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ERIC Number: ED554276
Record Type: Non-Journal
Publication Date: 2013
Pages: 237
Abstractor: As Provided
Reference Count: N/A
ISBN: 978-1-3031-4692-3
ISSN: N/A
Understanding Anticipatory Socialization for New Student Affairs Professionals
Lombardi, Kara M.
ProQuest LLC, Ph.D. Dissertation, Ohio University
The purpose of this study was to examine the anticipatory socialization experiences of new student affairs professionals. The focus was to gain a deeper understanding of how new professionals experience their anticipatory socialization, specifically the job search and pre-entry communication with their new organizations. The theory that emerged provides insight to hiring organizations on their hiring practices, graduate school preparation programs on the strategies used to prepare students for the job market, and graduate students and new professionals as they transition from graduate student to new professional. A constructivist grounded theory approach was used to develop theory regarding the anticipatory socialization of new professionals. Data were collected over the course of 8 months with 14 participants. Participants engaged in 3 rounds of journal writing exercises and interviews at different stages of their anticipatory socialization. It was found that these participants experienced and managed a public job search, as well as a private job search. Aspects of the public job search included the public nature of cohort membership, participating in placement conferences, networking and interviewing, and accepting a job offer. It was also found that participants were managing private aspects of their job search, which included redefining relationships, finding fit, trying to make sense of experiences, varying levels of confidence, managing expectations, and seeking connections with others. These findings contribute to the profession's understanding of the experience graduate students face as they move from student to professional. [The dissertation citations contained here are published with the permission of ProQuest LLC. Further reproduction is prohibited without permission. Copies of dissertations may be obtained by Telephone (800) 1-800-521-0600. Web page: http://www.proquest.com/en-US/products/dissertations/individuals.shtml.]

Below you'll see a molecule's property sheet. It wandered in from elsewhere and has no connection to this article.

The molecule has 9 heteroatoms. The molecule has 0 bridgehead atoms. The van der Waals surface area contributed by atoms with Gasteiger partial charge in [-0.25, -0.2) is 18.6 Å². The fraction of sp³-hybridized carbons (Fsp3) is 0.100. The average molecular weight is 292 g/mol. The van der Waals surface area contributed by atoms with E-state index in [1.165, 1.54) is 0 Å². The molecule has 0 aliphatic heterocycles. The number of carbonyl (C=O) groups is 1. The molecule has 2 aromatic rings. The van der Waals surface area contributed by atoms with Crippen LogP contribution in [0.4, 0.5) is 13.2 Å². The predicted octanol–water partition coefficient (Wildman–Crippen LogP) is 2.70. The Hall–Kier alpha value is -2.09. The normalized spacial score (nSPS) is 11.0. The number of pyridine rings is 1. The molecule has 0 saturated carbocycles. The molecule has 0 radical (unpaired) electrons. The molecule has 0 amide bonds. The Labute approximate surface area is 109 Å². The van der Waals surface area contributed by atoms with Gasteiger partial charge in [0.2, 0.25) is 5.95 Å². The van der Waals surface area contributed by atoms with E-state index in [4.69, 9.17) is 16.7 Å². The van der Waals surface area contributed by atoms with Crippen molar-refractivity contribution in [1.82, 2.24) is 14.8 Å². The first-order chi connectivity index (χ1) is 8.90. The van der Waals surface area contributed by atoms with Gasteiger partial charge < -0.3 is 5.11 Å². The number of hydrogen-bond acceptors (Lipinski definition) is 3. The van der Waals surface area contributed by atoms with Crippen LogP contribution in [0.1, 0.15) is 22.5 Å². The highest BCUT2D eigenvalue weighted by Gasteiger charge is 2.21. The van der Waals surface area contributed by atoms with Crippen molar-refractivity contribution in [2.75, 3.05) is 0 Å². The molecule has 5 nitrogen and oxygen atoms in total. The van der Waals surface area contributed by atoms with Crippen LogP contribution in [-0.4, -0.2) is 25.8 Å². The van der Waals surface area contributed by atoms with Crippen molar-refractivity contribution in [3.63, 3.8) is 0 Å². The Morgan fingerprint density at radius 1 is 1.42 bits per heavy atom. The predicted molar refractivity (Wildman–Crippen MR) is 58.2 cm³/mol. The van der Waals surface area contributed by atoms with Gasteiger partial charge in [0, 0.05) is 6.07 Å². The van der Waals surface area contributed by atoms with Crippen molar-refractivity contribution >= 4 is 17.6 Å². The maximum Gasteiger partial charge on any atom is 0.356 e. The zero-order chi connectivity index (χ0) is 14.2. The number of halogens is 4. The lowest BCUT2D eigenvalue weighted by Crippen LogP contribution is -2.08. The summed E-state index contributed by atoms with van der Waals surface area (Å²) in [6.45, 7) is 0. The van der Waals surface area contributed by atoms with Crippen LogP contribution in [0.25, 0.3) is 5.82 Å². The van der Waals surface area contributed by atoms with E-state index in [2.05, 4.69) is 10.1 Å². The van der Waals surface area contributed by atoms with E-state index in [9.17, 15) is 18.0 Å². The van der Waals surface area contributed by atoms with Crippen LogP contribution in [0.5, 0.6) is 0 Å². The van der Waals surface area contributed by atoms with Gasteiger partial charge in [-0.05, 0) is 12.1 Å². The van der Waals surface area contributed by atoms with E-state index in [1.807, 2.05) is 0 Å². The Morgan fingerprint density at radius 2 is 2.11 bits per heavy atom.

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Publication Type: Dissertations/Theses - Doctoral Dissertations
Education Level: Higher Education; Postsecondary Education
Audience: N/A
Language: English
Sponsor: N/A
Authoring Institution: N/A